A Word to the Wise for Advanced Reactors Accepting DOE Money: DOE Enforces its IP Rights

by Hogan Lovells
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A recent headline in the energy trade press would not likely have caught the attention of the advanced nuclear industry: “Trump’s DOE punishes Obama-era solar success story.” A casual reader might quickly dismiss the story as indicative of a Trump Administration bias against renewable energy. The details reported in the story, however, convey a far different message—one that is great significance to the many advanced nuclear technology companies that are responding to DOE’s funding opportunity announcement for advanced nuclear development.

The E&E News article reports that a company by the name of 1366 Technologies accepted millions of dollars in DOE funding to develop a process to reduce the cost of producing silicon wafers. In return, it made certain commitments routinely required of recipients of DOE technology funding: to engage in substantial U.S. manufacture of the technology, to disclose to DOE patents produced with DOE financial assistance, to give DOE a royalty-free license for government use, and to give DOE so-called “march-in rights” to license the technology to others if the funding recipient fails to use the technology itself.

According to the published story, DOE has sought to enforce the commitment 1366 Technologies made to build its solar wafer manufacturing plant incorporating the DOE-funded technology in the U.S., specifically in upstate New York. Delays in obtaining a wholly separate DOE loan guarantee are said to account for a decision by 1366 to instead build its first plant in Asia. E&E News reports that DOE has responded with a submission to the United States Trade Representative suggesting that the failure to comply with the U.S. manufacture commitment should be weighed in considering a request by 1366 for exemption from the 30 percent tariff that generally applies to foreign manufacturers of solar panels. DOE is also reportedly evaluating its options with respect to 1366’s failure to disclose patents it filed while it was accepting DOE financial assistance. Under DOE intellectual property (IP) rules, the failure to make a required disclosure could result in a loss of rights in those patents.

This is not fairly characterized as an instance of the Trump Administration attacking the solar industry. Rather, it represents a continuation of the practice that the Obama Administration and others before it pursued (albeit with varying degrees of ardor) of ensuring that the American taxpayer gets the benefit of its bargain for assisting in the advancement of energy technologies. That funding is designed to advance U.S. competitiveness in energy technology and energy manufacturing. In DOE’s view, allowing the IP that results from the taxpayer investment to be shipped abroad for commercialization can defeat the purpose of the taxpayers’ investment. DOE’s views are supported by statute (in particular, this is the intent behind the Bayh Dole Act, 35 U.S.C. §§ 200 – 212).

This is why the advanced nuclear technology industry should be paying close attention to the 1366 case. The FOA for advanced nuclear technology puts great emphasis on the desire to rebuild U.S. nuclear manufacturing capability. DOE has recently announced its first round of awards under the FOA. Additional applicants have submitted in the second round, and many others are preparing to submit one or more applications over the five years that DOE has said the FOA will remain open. The FOA represents a great opportunity to make important advances in nuclear technology prowess and to restore the U.S. nuclear supply chain to its past pre-eminence. That is what DOE expressly seeks to do. Therefore, it is important to understand and to put in place a program to assure compliance with the “strings” that are attached to the DOE money.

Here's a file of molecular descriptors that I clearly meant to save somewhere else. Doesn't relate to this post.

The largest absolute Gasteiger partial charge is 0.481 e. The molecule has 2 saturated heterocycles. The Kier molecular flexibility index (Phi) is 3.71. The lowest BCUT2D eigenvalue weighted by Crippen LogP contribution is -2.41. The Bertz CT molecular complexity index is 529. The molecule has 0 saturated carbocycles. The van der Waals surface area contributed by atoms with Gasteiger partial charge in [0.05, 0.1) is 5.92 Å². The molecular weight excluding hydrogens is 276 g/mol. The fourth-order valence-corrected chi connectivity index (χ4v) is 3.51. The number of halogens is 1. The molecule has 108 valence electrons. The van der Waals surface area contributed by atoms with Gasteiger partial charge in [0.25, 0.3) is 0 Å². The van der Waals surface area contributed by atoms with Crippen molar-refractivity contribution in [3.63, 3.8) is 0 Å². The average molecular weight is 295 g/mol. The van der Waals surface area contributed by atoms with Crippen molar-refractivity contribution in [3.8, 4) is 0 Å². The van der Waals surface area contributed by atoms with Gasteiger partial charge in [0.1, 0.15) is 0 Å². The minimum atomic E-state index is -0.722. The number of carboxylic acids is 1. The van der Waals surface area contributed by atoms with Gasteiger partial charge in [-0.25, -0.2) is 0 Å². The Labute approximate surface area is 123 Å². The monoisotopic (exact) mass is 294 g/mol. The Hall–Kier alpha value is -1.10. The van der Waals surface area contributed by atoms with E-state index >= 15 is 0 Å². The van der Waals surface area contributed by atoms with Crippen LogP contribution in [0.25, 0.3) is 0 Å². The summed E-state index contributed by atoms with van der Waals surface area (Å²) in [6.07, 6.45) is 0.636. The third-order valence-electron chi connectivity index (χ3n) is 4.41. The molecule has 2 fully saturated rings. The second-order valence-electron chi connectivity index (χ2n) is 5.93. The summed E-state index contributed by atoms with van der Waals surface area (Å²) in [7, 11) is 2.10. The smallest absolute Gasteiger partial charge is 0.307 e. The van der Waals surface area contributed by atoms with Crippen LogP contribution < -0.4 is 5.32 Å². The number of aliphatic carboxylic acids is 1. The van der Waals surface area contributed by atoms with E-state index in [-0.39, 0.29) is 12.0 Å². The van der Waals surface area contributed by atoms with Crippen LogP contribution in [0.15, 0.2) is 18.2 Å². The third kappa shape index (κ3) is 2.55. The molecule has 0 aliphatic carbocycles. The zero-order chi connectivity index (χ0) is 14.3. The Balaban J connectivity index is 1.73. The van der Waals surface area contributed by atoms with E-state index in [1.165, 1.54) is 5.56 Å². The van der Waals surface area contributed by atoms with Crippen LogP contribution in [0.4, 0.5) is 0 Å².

More than 10 pages of the lengthy FOA are devoted to the applicable IP rules. The eyes of an enthusiastic applicant might easily glaze over when they get to those 10 pages, but that would be a mistake. The rules reflect the implementation of statutory requirements, and they are unique to government-funded IP. They may be unfamiliar to those schooled in standard IP rules and practices associated with filing for patent rights. The ultimate commercial success of developing a great new technology may depend on understanding the obligations, managing the risks, engaging with DOE candidly when unanticipated challenges arise, and of course internalizing what we all already know: there really is no free money.

Applicants for DOE funding worry a lot about the government royalty-free license and the march-in rights (which the government has never exercised). However, the story about 1366 Technologies shows that those who accept federal funding to develop their technologies should have far greater concern about meeting the commitments they make to manufacture the technology in the U.S. and to disclose the patents they develop with government funds. In our experience, DOE is open to discussion and negotiation, within the constraints of its statutory obligations. However, DOE has demonstrated its willingness to employ at least some of the powerful enforcement tools it has at its disposal to enforce those obligations if it concludes the circumstances warrant such action.

In short, it is important to understand and take seriously the substantial U.S. manufacture and patent disclosure obligations that come with a financial assistance, because DOE does.

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DISCLAIMER: Because of the generality of this update, the information provided herein may not be applicable in all situations and should not be acted upon without specific legal advice based on particular situations.

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